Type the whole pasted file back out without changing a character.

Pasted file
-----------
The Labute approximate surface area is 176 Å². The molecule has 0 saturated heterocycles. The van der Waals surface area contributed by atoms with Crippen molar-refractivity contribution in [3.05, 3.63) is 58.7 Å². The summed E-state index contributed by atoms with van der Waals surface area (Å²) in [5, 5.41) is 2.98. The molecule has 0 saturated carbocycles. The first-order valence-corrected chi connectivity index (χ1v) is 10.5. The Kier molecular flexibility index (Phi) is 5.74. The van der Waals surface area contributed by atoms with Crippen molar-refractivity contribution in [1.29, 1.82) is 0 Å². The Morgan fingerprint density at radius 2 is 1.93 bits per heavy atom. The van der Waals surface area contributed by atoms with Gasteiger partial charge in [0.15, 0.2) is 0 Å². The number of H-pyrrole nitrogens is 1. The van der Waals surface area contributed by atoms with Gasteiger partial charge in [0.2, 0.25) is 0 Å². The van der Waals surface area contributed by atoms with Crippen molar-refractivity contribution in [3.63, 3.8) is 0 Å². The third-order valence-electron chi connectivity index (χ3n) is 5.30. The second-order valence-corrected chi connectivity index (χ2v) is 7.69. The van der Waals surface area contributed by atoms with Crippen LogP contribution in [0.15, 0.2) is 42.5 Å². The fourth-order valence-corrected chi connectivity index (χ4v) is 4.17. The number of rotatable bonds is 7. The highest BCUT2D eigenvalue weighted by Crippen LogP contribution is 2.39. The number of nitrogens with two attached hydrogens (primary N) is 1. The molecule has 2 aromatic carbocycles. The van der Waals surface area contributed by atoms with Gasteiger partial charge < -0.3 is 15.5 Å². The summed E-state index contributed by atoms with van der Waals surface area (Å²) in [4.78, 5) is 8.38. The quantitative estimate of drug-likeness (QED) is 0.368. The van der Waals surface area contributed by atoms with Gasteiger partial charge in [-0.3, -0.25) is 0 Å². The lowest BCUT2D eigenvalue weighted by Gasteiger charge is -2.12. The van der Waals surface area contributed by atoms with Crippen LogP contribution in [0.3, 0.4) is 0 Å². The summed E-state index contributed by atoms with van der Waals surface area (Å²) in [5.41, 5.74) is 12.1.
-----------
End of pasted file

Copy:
The Labute approximate surface area is 176 Å². The molecule has 0 saturated heterocycles. The van der Waals surface area contributed by atoms with Crippen molar-refractivity contribution in [3.05, 3.63) is 58.7 Å². The summed E-state index contributed by atoms with van der Waals surface area (Å²) in [5, 5.41) is 2.98. The molecule has 0 saturated carbocycles. The first-order valence-corrected chi connectivity index (χ1v) is 10.5. The Kier molecular flexibility index (Phi) is 5.74. The van der Waals surface area contributed by atoms with Crippen molar-refractivity contribution in [1.29, 1.82) is 0 Å². The Morgan fingerprint density at radius 2 is 1.93 bits per heavy atom. The van der Waals surface area contributed by atoms with Gasteiger partial charge in [0.15, 0.2) is 0 Å². The number of H-pyrrole nitrogens is 1. The van der Waals surface area contributed by atoms with Gasteiger partial charge in [0.2, 0.25) is 0 Å². The van der Waals surface area contributed by atoms with Crippen molar-refractivity contribution in [3.63, 3.8) is 0 Å². The third-order valence-electron chi connectivity index (χ3n) is 5.30. The second-order valence-corrected chi connectivity index (χ2v) is 7.69. The van der Waals surface area contributed by atoms with Crippen LogP contribution in [0.15, 0.2) is 42.5 Å². The fourth-order valence-corrected chi connectivity index (χ4v) is 4.17. The number of rotatable bonds is 7. The highest BCUT2D eigenvalue weighted by Crippen LogP contribution is 2.39. The number of nitrogens with two attached hydrogens (primary N) is 1. The molecule has 2 aromatic carbocycles. The van der Waals surface area contributed by atoms with Gasteiger partial charge < -0.3 is 15.5 Å². The summed E-state index contributed by atoms with van der Waals surface area (Å²) in [4.78, 5) is 8.38. The quantitative estimate of drug-likeness (QED) is 0.368. The van der Waals surface area contributed by atoms with Gasteiger partial charge in [-0.3, -0.25) is 0 Å². The lowest BCUT2D eigenvalue weighted by Gasteiger charge is -2.12. The van der Waals surface area contributed by atoms with Crippen LogP contribution in [0.3, 0.4) is 0 Å². The summed E-state index contributed by atoms with van der Waals surface area (Å²) in [5.41, 5.74) is 12.1.